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Re: Gold

Postby bone-a-phone » Tue Feb 06, 2018 12:01 pm

Coming from the trombone side of things, we often have a somewhat different perspective. Plating in general serves mainly a hygienic purpose on the mouthpiece. Silver is used rather than gold mainly due to cost. Gold is chosen rather than silver mainly due to the feel (gold is somewhat more slippery than silver). I think bone players and tubists agree on that much.

Where we seem to differ is on the mass of the mouthpiece. In the trombone world, plastic mouthpieces are chosen for plastic horns, or in cold weather. The best playing situation is a lexan rim on a metal mouthpiece. Plastic mouthpieces don't seem to drive the sound on a trombone the way they do on a tuba. Plastic mouthpieces on trombone are generally reported to feel/sound dead. Plastic rim doesn't seem to have that effect. Going the other direction, megatone mouthpieces or mouthpieces with extra mass attached get mixed reviews. Some just say they are hard to steer, tone-wise, some say they change the overtones that are transmitted into the horn. Of course the marketing legend is that they play louder than normal mass mouthpieces.

The shape of the air column is definitely the prime factor when it comes to brass instrument sound, but the materials of the horn itself (including the mouthpiece) are also an audible factor. Sterling bells are much heavier than brass, and give a distinctive sound, even if it's primarily behind the bell. Nickel silver material gives a more strident sound. Other material differences are more subtle, like copper or red brass. Probably more important than the material itself is the heat treat/work hardening state of the bell. Harder materials favor higher frequency vibration, so a brighter tone than softer materials. This isn't to say what's good and what's bad, just that these properties have certain tendencies. Plus, multiple materials with conflicting tendencies are often mixed on instruments, and a bell material might have more or less effect than a bow, or a leadpipe, so predicting which conflicting property wins out is usually perceived as voodoo.

The plating process deposits an incredibly thin layer of material (~.00015 inches), so plating doesn't have more than a cosmetic effect, even when applied to an entire instrument, even an instrument as big as a tuba. A solid gold mouthpiece would be impractical due to cost and softness, but would probably sound very dead just due to the high weight and low stiffness of gold. Silver is less dense, and stiffer, so it would sound more like brass, but still be comparatively expensive. Brass is used because it is less expensive, even with copper as its main ingredient.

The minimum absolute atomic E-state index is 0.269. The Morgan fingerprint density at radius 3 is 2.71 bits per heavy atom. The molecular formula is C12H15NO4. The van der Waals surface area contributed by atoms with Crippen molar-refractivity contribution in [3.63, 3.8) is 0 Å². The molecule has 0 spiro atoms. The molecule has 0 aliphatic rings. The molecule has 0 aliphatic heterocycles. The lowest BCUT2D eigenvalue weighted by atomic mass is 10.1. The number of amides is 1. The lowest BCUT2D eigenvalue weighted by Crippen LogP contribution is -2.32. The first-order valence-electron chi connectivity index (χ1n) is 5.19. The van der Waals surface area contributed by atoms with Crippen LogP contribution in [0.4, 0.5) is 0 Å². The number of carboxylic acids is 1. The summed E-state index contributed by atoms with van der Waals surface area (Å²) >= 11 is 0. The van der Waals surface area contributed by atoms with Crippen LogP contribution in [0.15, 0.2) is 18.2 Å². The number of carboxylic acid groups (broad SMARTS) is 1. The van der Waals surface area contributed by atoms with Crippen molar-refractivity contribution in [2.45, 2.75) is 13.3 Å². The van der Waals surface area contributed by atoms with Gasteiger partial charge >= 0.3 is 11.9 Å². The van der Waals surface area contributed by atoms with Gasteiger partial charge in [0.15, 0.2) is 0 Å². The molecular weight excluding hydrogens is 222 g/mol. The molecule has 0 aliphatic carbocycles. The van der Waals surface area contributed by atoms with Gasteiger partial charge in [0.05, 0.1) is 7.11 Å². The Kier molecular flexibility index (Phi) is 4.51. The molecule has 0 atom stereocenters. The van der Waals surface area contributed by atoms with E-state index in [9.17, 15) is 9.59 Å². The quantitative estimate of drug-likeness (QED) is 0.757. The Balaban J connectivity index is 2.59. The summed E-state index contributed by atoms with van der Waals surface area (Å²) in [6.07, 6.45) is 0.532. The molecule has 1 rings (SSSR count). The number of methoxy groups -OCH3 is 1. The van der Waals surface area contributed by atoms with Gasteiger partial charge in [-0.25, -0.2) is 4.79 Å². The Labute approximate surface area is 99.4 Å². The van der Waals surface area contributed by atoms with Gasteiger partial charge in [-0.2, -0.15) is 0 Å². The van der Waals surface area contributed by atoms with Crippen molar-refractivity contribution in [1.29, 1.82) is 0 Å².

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Re: Gold

Postby Donn » Tue Feb 06, 2018 12:49 pm

And you'd get another story altogether, if you asked trumpet players who keep up with such things. I'm not sure the difference is inherent in the acoustics of the instrument, though.
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Re: Gold

Postby the elephant » Tue Feb 06, 2018 1:08 pm

TheTuba wrote:Ever know what a pure silver+gold mouthpiece will sound like?

From what I know, "silver" mouthpieces are brass with coatings.

-Raghul :tuba:


Mark Finley wrote:Gold isn't about a tone difference. Its used for one of three reasons

1. Bling
2. To avoid silver allergies
3. You just like the smooth feel of it


TheTuba wrote:I know the reasons, but I just want to know if that type of mouthpiece will change your tone.


So you know the reasons. Why did you ask then? The reasons are part of your answer. Did you read his reply or just skim it? It clearly answers your question. No. It will not affect your tone in any sort of way that is worth the extreme expense to have a sterling silver mouthpiece custom made for you.

TheTuba wrote:to re-clarify, Silver as the base, and gold on the outside. (switching out brass with silver)


No one makes a silver mouthpiece. It would be thousands of dollars at that weight and would probably have to be cast as a mostly finished "blank" and then milled to its final shape rather than simply milled from solid silver bar stock because silver costs so much more than brass.

Why would you want a solid sterling silver mouthpiece? If this is not what you mean, please try harder to be clear when you ask questions. You have been answered a few times now regarding the tone. As for the silver thing, what you asked about was a sterling silver mouthpiece. That is not the same as a silver plated mouthpiece (which is how they are made - plated brass). If that is not what you meant to ask about then make sure you are using the correct terms. (We have had a lot of misuse of the terms regarding silver here lately. Just trying to help, man.)

It seems like you have not fully clarified what it is that you want to know just yet. We are here to help you, but you have to be clear
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Re: Gold

Postby TheTuba » Tue Feb 06, 2018 6:35 pm

Sorry if I seemed rude @the elephant

to answer your question, I'm not trying to buy anything of the sort, but just putting out a random thought that came into my head.

Sorry again to @Mark Finley if my post seemed a bit rude.

-Raghul
Still searching for a 8/4 EEb
I mean if you want to, you can buy me the tuba in my name :P
If you're selling a good BBb or CC 5/4 or large 4/4 with 5 valves in 2021 under 6,000, please, contact me!